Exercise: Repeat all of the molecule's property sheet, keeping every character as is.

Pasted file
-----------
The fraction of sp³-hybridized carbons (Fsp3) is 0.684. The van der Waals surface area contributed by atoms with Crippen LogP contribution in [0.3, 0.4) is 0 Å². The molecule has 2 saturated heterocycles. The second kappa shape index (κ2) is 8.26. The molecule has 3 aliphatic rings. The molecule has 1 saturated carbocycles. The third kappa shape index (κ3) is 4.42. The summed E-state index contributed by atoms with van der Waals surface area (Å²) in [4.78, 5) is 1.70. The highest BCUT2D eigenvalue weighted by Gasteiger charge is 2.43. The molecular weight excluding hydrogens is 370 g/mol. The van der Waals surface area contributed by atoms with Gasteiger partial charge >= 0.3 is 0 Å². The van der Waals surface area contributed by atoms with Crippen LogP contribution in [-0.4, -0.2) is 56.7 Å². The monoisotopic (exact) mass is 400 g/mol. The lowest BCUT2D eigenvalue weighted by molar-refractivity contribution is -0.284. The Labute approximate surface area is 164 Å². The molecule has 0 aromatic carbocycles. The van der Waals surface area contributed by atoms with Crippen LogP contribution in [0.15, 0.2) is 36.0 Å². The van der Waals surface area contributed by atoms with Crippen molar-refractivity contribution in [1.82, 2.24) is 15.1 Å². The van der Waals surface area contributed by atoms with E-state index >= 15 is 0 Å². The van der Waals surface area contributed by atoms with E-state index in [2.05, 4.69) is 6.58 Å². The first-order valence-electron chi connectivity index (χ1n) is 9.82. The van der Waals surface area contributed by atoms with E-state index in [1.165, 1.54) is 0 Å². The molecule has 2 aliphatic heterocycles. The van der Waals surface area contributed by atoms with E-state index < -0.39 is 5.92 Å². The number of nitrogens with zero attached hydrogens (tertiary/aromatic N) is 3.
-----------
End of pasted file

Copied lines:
The fraction of sp³-hybridized carbons (Fsp3) is 0.684. The van der Waals surface area contributed by atoms with Crippen LogP contribution in [0.3, 0.4) is 0 Å². The molecule has 2 saturated heterocycles. The second kappa shape index (κ2) is 8.26. The molecule has 3 aliphatic rings. The molecule has 1 saturated carbocycles. The third kappa shape index (κ3) is 4.42. The summed E-state index contributed by atoms with van der Waals surface area (Å²) in [4.78, 5) is 1.70. The highest BCUT2D eigenvalue weighted by Gasteiger charge is 2.43. The molecular weight excluding hydrogens is 370 g/mol. The van der Waals surface area contributed by atoms with Gasteiger partial charge >= 0.3 is 0 Å². The van der Waals surface area contributed by atoms with Crippen LogP contribution in [-0.4, -0.2) is 56.7 Å². The monoisotopic (exact) mass is 400 g/mol. The lowest BCUT2D eigenvalue weighted by molar-refractivity contribution is -0.284. The Labute approximate surface area is 164 Å². The molecule has 0 aromatic carbocycles. The van der Waals surface area contributed by atoms with Crippen LogP contribution in [0.15, 0.2) is 36.0 Å². The van der Waals surface area contributed by atoms with Crippen molar-refractivity contribution in [1.82, 2.24) is 15.1 Å². The van der Waals surface area contributed by atoms with E-state index >= 15 is 0 Å². The van der Waals surface area contributed by atoms with E-state index in [2.05, 4.69) is 6.58 Å². The first-order valence-electron chi connectivity index (χ1n) is 9.82. The van der Waals surface area contributed by atoms with E-state index in [1.165, 1.54) is 0 Å². The molecule has 2 aliphatic heterocycles. The van der Waals surface area contributed by atoms with E-state index < -0.39 is 5.92 Å². The number of nitrogens with zero attached hydrogens (tertiary/aromatic N) is 3.